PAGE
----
21.23. http.cookies — HTTP state management

Source code: Lib/http/cookies.py

The http.cookies module defines classes for abstracting the concept of cookies, an HTTP state management mechanism. It supports both simple string-only cookies, and provides an abstraction for having any serializable data-type as cookie value.

The module formerly strictly applied the parsing rules described in the RFC 2109 and RFC 2068 specifications. It has since been discovered that MSIE 3.0x doesn’t follow the character rules outlined in those specs and also many current day browsers and servers have relaxed parsing rules when comes to Cookie handling. As a result, the parsing rules used are a bit less strict.

The character set, string.ascii_letters, string.digits and !#$%&'*+-.^_`|~: denote the set of valid characters allowed by this module in Cookie name (as key).

Changed in version 3.3: Allowed ‘:’ as a valid Cookie name character.


On encountering an invalid cookie, CookieError is raised, so if your cookie data comes from a browser you should always prepare for invalid data and catch CookieError on parsing.

exception http.cookies.CookieError

Exception failing because of RFC 2109 invalidity: incorrect attributes, incorrect Set-Cookie header, etc.

class http.cookies.BaseCookie([input])

This class is a dictionary-like object whose keys are strings and whose values are Morsel instances. Note that upon setting a key to a value, the value is first converted to a Morsel containing the key and the value.

If input is given, it is passed to the load() method.

class http.cookies.SimpleCookie([input])

This class derives from BaseCookie and overrides value_decode() and value_encode() to be the identity and str() respectively.

See also

Module http.cookiejar
HTTP cookie handling for web clients. The http.cookiejar and http.cookies modules do not depend on each other.
RFC 2109 - HTTP State Management Mechanism
This is the state management specification implemented by this module.

21.23.2. Morsel Objects

class http.cookies.Morsel

Abstract a key/value pair, which has some RFC 2109 attributes.

Morsels are dictionary-like objects, whose set of keys is constant — the valid RFC 2109 attributes, which are

  • expires
  • path
  • comment
  • domain
  • max-age
  • secure
  • version
  • httponly

The attribute httponly specifies that the cookie is only transferred in HTTP requests, and is not accessible through JavaScript. This is intended to mitigate some forms of cross-site scripting.

The keys are case-insensitive and their default value is ''.

Changed in version 3.5: __eq__() now takes key and value into account.

Changed in version 3.7: Attributes key, value and coded_value are read-only. Use set() for setting them.


The value of the cookie.


The encoded value of the cookie — this is what should be sent.


The name of the cookie.

Morsel.set(key, value, coded_value)

Set the key, value and coded_value attributes.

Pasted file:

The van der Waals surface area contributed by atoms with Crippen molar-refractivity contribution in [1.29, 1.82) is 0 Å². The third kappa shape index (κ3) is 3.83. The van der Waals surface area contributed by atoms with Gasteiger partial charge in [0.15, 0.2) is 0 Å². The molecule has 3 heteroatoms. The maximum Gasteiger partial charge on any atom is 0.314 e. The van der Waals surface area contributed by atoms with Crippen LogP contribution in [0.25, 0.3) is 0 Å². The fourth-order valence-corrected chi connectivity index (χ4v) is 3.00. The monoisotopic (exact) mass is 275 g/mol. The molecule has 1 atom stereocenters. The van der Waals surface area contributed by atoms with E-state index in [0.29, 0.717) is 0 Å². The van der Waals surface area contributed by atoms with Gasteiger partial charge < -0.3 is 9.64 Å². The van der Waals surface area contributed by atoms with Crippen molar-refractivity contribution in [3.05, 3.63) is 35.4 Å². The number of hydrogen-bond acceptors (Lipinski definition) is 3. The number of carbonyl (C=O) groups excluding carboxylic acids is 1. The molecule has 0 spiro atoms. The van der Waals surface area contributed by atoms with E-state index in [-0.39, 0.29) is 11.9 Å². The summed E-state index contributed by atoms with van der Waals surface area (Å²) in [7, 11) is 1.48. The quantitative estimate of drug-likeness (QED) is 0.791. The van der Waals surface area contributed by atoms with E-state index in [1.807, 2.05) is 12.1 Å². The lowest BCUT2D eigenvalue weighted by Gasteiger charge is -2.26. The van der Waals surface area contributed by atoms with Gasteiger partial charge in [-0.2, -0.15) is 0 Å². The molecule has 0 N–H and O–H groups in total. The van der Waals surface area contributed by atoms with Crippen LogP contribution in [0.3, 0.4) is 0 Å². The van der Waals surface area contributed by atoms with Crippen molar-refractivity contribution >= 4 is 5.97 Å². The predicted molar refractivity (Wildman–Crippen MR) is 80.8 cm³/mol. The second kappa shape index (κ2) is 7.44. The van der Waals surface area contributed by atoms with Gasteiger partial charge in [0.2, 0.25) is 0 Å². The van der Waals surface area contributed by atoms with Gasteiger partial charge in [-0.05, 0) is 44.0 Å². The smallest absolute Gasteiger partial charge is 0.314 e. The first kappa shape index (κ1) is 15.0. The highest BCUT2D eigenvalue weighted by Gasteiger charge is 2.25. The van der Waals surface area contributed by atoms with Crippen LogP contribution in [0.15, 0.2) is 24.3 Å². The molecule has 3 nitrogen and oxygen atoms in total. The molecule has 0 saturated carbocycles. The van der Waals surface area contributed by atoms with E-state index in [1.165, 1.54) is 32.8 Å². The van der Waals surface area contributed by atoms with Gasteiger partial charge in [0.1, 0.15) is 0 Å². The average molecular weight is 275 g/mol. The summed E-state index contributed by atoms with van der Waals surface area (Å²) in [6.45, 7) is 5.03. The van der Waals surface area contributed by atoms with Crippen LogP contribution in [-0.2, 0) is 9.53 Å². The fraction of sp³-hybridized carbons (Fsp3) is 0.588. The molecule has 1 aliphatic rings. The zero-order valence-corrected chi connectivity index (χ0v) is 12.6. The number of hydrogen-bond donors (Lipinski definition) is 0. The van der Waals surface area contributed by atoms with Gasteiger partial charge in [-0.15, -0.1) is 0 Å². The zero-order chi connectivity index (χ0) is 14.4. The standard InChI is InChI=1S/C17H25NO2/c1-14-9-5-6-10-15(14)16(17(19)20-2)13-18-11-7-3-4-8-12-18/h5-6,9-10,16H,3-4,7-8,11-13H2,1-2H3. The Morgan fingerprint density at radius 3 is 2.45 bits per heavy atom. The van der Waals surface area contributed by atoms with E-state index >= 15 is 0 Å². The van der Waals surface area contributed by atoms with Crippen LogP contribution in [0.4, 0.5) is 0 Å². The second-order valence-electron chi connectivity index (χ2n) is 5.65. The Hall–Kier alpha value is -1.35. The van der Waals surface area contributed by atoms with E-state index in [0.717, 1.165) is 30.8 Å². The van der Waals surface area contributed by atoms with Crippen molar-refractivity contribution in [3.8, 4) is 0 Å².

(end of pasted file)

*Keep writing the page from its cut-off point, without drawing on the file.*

Whether K is a member of the set of keys of a Morsel.

Morsel.output(attrs=None, header='Set-Cookie:')

Return a string representation of the Morsel, suitable to be sent as an HTTP header. By default, all the attributes are included, unless attrs is given, in which case it should be a list of attributes to use. header is by default "Set-Cookie:".


Return an embeddable JavaScript snippet, which, if run on a browser which supports JavaScript, will act the same as if the HTTP header was sent.

The meaning for attrs is the same as in output().


Return a string representing the Morsel, without any surrounding HTTP or JavaScript.

The meaning for attrs is the same as in output().


Update the values in the Morsel dictionary with the values in the dictionary values. Raise an error if any of the keys in the values dict is not a valid RFC 2109 attribute.

Changed in version 3.5: an error is raised for invalid keys.


Return a shallow copy of the Morsel object.

Changed in version 3.5: return a Morsel object instead of a dict.

Morsel.setdefault(key, value=None)

Raise an error if key is not a valid RFC 2109 attribute, otherwise behave the same as dict.setdefault().

21.23.3. Example

The following example demonstrates how to use the http.cookies module.

>>> from http import cookies
>>> C = cookies.SimpleCookie()
>>> C["fig"] = "newton"
>>> C["sugar"] = "wafer"
>>> print(C) # generate HTTP headers
Set-Cookie: fig=newton
Set-Cookie: sugar=wafer
>>> print(C.output()) # same thing
Set-Cookie: fig=newton
Set-Cookie: sugar=wafer
>>> C = cookies.SimpleCookie()
>>> C["rocky"] = "road"
>>> C["rocky"]["path"] = "/cookie"
>>> print(C.output(header="Cookie:"))
Cookie: rocky=road; Path=/cookie
>>> print(C.output(attrs=[], header="Cookie:"))
Cookie: rocky=road
>>> C = cookies.SimpleCookie()
>>> C.load("chips=ahoy; vienna=finger") # load from a string (HTTP header)
>>> print(C)
Set-Cookie: chips=ahoy
Set-Cookie: vienna=finger
>>> C = cookies.SimpleCookie()
>>> C.load('keebler="E=everybody; L=\\"Loves\\"; fudge=\\012;";')
>>> print(C)
Set-Cookie: keebler="E=everybody; L=\"Loves\"; fudge=\012;"
>>> C = cookies.SimpleCookie()
>>> C["oreo"] = "doublestuff"
>>> C["oreo"]["path"] = "/"
>>> print(C)
Set-Cookie: oreo=doublestuff; Path=/
>>> C = cookies.SimpleCookie()
>>> C["twix"] = "none for you"
>>> C["twix"].value
'none for you'
>>> C = cookies.SimpleCookie()
>>> C["number"] = 7 # equivalent to C["number"] = str(7)
>>> C["string"] = "seven"
>>> C["number"].value
>>> C["string"].value
>>> print(C)
Set-Cookie: number=7
Set-Cookie: string=seven